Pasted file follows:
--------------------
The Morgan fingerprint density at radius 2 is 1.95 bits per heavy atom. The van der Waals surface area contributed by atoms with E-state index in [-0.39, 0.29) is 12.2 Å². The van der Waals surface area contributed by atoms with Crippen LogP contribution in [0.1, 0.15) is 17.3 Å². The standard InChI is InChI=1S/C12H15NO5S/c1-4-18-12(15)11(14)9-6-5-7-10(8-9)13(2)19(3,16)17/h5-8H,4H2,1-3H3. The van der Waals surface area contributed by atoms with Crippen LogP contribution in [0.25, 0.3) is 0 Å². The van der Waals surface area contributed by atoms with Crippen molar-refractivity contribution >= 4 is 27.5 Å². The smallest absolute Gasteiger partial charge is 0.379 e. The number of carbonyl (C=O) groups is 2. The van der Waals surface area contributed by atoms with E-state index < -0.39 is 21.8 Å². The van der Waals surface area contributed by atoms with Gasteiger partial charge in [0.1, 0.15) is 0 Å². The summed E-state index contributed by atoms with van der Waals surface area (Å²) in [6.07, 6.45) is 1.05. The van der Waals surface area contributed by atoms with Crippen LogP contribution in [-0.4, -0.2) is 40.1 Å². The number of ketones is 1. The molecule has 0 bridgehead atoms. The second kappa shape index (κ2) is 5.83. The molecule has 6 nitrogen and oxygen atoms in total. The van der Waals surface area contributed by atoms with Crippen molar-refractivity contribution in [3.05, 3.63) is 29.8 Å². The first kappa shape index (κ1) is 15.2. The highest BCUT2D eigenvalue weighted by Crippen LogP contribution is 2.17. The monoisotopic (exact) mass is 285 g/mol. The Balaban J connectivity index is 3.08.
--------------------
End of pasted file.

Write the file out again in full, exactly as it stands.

The Morgan fingerprint density at radius 2 is 1.95 bits per heavy atom. The van der Waals surface area contributed by atoms with E-state index in [-0.39, 0.29) is 12.2 Å². The van der Waals surface area contributed by atoms with Crippen LogP contribution in [0.1, 0.15) is 17.3 Å². The standard InChI is InChI=1S/C12H15NO5S/c1-4-18-12(15)11(14)9-6-5-7-10(8-9)13(2)19(3,16)17/h5-8H,4H2,1-3H3. The van der Waals surface area contributed by atoms with Crippen LogP contribution in [0.25, 0.3) is 0 Å². The van der Waals surface area contributed by atoms with Crippen molar-refractivity contribution >= 4 is 27.5 Å². The smallest absolute Gasteiger partial charge is 0.379 e. The number of carbonyl (C=O) groups is 2. The van der Waals surface area contributed by atoms with E-state index < -0.39 is 21.8 Å². The van der Waals surface area contributed by atoms with Gasteiger partial charge in [0.1, 0.15) is 0 Å². The summed E-state index contributed by atoms with van der Waals surface area (Å²) in [6.07, 6.45) is 1.05. The van der Waals surface area contributed by atoms with Crippen LogP contribution in [-0.4, -0.2) is 40.1 Å². The number of ketones is 1. The molecule has 0 bridgehead atoms. The second kappa shape index (κ2) is 5.83. The molecule has 6 nitrogen and oxygen atoms in total. The van der Waals surface area contributed by atoms with Crippen molar-refractivity contribution in [3.05, 3.63) is 29.8 Å². The first kappa shape index (κ1) is 15.2. The highest BCUT2D eigenvalue weighted by Crippen LogP contribution is 2.17. The monoisotopic (exact) mass is 285 g/mol. The Balaban J connectivity index is 3.08.